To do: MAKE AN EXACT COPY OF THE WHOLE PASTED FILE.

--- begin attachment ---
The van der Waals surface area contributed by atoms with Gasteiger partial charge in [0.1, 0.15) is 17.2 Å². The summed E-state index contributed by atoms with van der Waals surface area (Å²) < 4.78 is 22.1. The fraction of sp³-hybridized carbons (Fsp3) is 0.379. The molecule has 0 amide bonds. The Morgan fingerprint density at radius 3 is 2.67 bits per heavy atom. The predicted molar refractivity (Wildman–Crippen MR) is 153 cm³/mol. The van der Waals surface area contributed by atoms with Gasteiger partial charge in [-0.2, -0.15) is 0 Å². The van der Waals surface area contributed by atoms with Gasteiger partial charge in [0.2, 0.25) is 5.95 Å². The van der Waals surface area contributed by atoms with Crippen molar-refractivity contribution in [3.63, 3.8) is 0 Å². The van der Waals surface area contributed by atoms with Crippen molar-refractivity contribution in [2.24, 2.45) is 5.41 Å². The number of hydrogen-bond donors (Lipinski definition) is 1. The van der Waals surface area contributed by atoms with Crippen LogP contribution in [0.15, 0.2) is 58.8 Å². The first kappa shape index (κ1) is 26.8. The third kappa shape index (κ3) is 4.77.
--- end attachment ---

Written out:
The van der Waals surface area contributed by atoms with Gasteiger partial charge in [0.1, 0.15) is 17.2 Å². The summed E-state index contributed by atoms with van der Waals surface area (Å²) < 4.78 is 22.1. The fraction of sp³-hybridized carbons (Fsp3) is 0.379. The molecule has 0 amide bonds. The Morgan fingerprint density at radius 3 is 2.67 bits per heavy atom. The predicted molar refractivity (Wildman–Crippen MR) is 153 cm³/mol. The van der Waals surface area contributed by atoms with Gasteiger partial charge in [-0.2, -0.15) is 0 Å². The van der Waals surface area contributed by atoms with Gasteiger partial charge in [0.2, 0.25) is 5.95 Å². The van der Waals surface area contributed by atoms with Crippen molar-refractivity contribution in [3.63, 3.8) is 0 Å². The van der Waals surface area contributed by atoms with Crippen molar-refractivity contribution in [2.24, 2.45) is 5.41 Å². The number of hydrogen-bond donors (Lipinski definition) is 1. The van der Waals surface area contributed by atoms with Crippen LogP contribution in [0.15, 0.2) is 58.8 Å². The first kappa shape index (κ1) is 26.8. The third kappa shape index (κ3) is 4.77.